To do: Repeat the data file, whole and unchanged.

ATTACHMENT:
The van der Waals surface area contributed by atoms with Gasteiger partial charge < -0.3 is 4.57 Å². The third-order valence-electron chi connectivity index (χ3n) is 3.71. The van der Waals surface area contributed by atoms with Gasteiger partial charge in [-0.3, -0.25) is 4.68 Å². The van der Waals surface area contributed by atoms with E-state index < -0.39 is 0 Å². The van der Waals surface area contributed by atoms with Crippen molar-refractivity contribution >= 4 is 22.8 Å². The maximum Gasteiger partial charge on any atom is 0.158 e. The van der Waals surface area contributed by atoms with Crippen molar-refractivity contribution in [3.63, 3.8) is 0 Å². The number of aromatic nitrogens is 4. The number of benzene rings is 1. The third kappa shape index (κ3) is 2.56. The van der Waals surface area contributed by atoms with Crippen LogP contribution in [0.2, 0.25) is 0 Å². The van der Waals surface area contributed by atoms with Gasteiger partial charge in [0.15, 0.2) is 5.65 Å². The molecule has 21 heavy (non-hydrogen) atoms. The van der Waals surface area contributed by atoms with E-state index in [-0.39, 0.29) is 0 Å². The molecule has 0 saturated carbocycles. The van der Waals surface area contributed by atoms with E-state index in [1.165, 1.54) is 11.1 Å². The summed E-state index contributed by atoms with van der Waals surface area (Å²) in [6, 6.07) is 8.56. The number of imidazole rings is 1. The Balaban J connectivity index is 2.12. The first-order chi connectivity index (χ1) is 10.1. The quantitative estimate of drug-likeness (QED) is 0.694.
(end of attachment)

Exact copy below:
The van der Waals surface area contributed by atoms with Gasteiger partial charge < -0.3 is 4.57 Å². The third-order valence-electron chi connectivity index (χ3n) is 3.71. The van der Waals surface area contributed by atoms with Gasteiger partial charge in [-0.3, -0.25) is 4.68 Å². The van der Waals surface area contributed by atoms with E-state index < -0.39 is 0 Å². The van der Waals surface area contributed by atoms with Crippen molar-refractivity contribution >= 4 is 22.8 Å². The maximum Gasteiger partial charge on any atom is 0.158 e. The van der Waals surface area contributed by atoms with Crippen molar-refractivity contribution in [3.63, 3.8) is 0 Å². The number of aromatic nitrogens is 4. The number of benzene rings is 1. The third kappa shape index (κ3) is 2.56. The van der Waals surface area contributed by atoms with Crippen LogP contribution in [0.2, 0.25) is 0 Å². The van der Waals surface area contributed by atoms with Gasteiger partial charge in [0.15, 0.2) is 5.65 Å². The molecule has 21 heavy (non-hydrogen) atoms. The van der Waals surface area contributed by atoms with E-state index in [-0.39, 0.29) is 0 Å². The molecule has 0 saturated carbocycles. The van der Waals surface area contributed by atoms with E-state index in [1.165, 1.54) is 11.1 Å². The summed E-state index contributed by atoms with van der Waals surface area (Å²) in [6, 6.07) is 8.56. The number of imidazole rings is 1. The Balaban J connectivity index is 2.12. The first-order chi connectivity index (χ1) is 10.1. The quantitative estimate of drug-likeness (QED) is 0.694.